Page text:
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Subscribe to this list via RSS Blog posts tagged in Due Process

By Mike Meno, ACLU of North Carolina Communications Director

Real time cell phone tracking reveals private, invasive, and increasingly precise information about our locations and movements. Whenever your phone is turned on—even if you enable its location privacy settings—your cell phone service provider is able to determine with increasing accuracy where your cell phone is located. For many of us who carry our phones throughout the day and sleep with them nearby, that also means that our cell phones can reveal where we are virtually all the time.

And what the cell phone company can learn, police can find out too. In a brief filed yesterday in a North Carolina case, the American Civil Liberties Union and the ACLU of North Carolina Legal Foundation argue that any time police seek to use cell phone location data, they should first obtain a warrant showing probable cause.


Solitary Confinement is Torture, Says UNC Report

Posted on in Due Process

CHAPEL HILL, N.C. – Solitary confinement is a cruel, inhuman and degrading form of punishment that amounts to torture and must no longer be used in the United States, according to Solitary Confinement as Torture, a new report released by the Human Rights Policy Seminar at the University of North Carolina School of Law.

The report, made in collaboration with the American Civil Liberties Union of North Carolina, North Carolina Stop Torture Now, and the law firm of Edelstein and Payne, uses research and interviews with prisoners to shine a light on the cruel and ineffective use of solitary confinement in prisons, with a particular focus on North Carolina. It explains how solitary confinement cannot be squared with state, national, and international human rights laws, and offers a series of recommendations for reform.

“Solitary confinement violates the boundaries of human dignity and justice and should no longer be tolerated in North Carolina or anywhere else,” said Deborah M. Weissman, the Reef C. Ivey II Distinguished Professor of Law at the University of North Carolina School of Law, who served as faculty adviser for the report. “The evidence shows that solitary confinement is not only ineffective at decreasing violence, preserving public safety, or managing scare monetary resources, but more importantly, it often arbitrarily subjects inmates to circumstances that can be described only as torture.”


Law Enforcement Ignorance of the Law is No Excuse

Posted on in Due Process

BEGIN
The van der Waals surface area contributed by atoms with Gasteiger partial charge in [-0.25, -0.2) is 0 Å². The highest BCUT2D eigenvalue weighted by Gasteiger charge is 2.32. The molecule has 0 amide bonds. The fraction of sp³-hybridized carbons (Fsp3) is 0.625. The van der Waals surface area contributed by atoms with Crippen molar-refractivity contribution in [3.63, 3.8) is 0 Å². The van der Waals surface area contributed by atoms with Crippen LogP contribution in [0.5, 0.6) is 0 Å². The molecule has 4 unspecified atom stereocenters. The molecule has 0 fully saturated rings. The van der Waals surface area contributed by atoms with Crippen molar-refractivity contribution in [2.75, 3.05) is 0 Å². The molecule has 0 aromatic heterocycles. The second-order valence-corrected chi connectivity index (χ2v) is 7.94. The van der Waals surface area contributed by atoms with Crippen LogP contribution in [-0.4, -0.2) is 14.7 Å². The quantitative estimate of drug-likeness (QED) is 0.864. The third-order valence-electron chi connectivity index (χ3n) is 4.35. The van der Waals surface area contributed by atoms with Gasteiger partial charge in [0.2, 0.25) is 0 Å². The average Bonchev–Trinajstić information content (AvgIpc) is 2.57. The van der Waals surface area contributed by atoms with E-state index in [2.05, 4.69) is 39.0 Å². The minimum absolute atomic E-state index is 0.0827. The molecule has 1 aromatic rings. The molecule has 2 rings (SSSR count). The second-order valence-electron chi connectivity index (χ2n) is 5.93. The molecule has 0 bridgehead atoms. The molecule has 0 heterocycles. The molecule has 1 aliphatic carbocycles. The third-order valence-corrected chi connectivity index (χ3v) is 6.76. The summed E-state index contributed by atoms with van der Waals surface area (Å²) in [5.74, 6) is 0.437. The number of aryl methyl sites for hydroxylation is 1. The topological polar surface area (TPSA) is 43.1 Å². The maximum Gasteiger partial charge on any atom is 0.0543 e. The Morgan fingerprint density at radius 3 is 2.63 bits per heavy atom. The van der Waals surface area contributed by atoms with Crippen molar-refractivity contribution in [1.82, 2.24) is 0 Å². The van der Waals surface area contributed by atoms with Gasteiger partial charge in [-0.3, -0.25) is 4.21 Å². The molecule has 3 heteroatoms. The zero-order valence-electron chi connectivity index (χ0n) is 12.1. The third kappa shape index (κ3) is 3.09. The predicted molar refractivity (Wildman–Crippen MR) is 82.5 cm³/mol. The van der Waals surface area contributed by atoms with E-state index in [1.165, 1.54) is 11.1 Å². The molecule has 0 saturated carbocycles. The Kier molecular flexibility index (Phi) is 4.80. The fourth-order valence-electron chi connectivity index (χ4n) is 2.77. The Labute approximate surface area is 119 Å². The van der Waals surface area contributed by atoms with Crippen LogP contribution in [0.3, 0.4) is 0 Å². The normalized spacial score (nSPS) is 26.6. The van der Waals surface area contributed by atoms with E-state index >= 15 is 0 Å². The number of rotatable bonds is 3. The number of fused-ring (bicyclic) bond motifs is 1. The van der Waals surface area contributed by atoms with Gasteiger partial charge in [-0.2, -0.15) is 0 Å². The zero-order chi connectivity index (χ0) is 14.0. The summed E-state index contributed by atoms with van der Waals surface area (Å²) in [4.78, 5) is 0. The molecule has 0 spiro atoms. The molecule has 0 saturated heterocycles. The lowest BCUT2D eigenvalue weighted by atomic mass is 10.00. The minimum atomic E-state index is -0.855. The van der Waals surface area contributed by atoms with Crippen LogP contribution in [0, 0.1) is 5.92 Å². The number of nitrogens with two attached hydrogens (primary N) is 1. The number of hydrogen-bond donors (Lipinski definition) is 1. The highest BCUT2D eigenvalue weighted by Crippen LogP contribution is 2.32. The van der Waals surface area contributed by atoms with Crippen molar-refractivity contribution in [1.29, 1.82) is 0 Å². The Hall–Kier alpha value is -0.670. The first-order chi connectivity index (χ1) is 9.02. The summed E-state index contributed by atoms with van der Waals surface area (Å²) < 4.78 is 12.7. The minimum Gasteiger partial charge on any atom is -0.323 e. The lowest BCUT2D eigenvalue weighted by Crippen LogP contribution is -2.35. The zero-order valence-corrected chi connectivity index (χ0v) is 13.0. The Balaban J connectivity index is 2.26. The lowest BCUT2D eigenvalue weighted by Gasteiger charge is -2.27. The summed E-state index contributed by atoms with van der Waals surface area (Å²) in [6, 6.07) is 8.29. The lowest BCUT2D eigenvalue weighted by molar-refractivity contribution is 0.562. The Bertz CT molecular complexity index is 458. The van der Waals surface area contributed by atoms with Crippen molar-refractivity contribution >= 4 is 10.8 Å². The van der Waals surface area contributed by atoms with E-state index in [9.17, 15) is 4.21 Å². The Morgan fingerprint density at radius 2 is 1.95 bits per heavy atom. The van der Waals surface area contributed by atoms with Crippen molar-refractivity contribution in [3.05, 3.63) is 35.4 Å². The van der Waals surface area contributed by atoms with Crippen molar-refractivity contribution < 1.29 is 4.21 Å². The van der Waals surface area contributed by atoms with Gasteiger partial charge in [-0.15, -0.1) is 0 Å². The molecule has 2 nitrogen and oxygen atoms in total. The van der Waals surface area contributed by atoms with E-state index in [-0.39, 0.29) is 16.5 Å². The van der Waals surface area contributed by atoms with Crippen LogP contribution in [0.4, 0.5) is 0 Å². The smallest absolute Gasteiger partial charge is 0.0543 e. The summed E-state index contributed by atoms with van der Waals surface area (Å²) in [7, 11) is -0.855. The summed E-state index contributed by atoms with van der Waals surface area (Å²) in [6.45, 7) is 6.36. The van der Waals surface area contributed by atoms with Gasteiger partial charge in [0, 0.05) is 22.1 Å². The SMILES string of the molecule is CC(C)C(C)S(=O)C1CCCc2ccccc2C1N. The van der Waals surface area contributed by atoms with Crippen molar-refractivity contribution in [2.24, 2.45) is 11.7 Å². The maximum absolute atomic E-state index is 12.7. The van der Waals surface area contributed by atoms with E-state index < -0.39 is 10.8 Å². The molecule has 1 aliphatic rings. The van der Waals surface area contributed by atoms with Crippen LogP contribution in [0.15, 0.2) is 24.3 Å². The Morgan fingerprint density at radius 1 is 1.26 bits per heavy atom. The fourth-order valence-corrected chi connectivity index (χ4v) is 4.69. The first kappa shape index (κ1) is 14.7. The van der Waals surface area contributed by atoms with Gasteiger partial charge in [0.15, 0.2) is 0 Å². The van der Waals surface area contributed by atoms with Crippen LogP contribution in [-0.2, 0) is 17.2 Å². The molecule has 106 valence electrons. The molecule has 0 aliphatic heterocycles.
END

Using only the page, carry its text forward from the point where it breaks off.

by Meghan Jones, ACLU-NC Legal Fellow, and Chris Brook, ACLU-NC Legal Director

Can a police officer’s mistaken interpretation of the law justify a traffic stop?  On Monday, October 6, 2014, the United States Supreme Court will hear oral argument on that question in the case of Heien v. North Carolina.

In 2009, Nicholas Heien was the passenger in a vehicle that had only one operating brake light.  An officer pulled the car over, wrongly believing the vehicle was in violation of the law.  North Carolina plainly requires only one rear brake light, as the North Carolina Court of Appeals recognized in 2011.  That conclusion was so obvious that attorneys for the State did not dispute it before the North Carolina Supreme Court.


Getting It Dead Wrong for 30 Years

Posted on in Death Penalty
By Cassandra Stubbs, Director, ACLU Capital Punishment Project

According to Supreme Court Justice Antonin Scalia, Henry Lee McCollum deserved to die for the brutal rape and murder of 11-year-old Sabrina Buie. There's just one problem, and a frequent one in death penalty cases: Henry Lee McCollum didn't do it.

Instead of tracking down the true killer, police and prosecutors went after Henry Lee McCollum and his half-brother Leon Brown, two intellectually disabled and innocent teenagers. While his mother wept in the hallway, not allowed to see her son, officers interrogated McCollum for five hours, ultimately coercing him to sign a confession they had written. In a trial without forensic evidence and plagued by racial bias, these two half-brothers with IQs in the 50s and 60s were sent to death row. Henry Lee McCollum and Leon Brown, whose sentence was later reduced to life in prison, have been behind bars for the last 30 years.

Last week, they were finally exonerated in another disturbing example of how deeply flawed the death penalty is, particularly for African-American men in the South.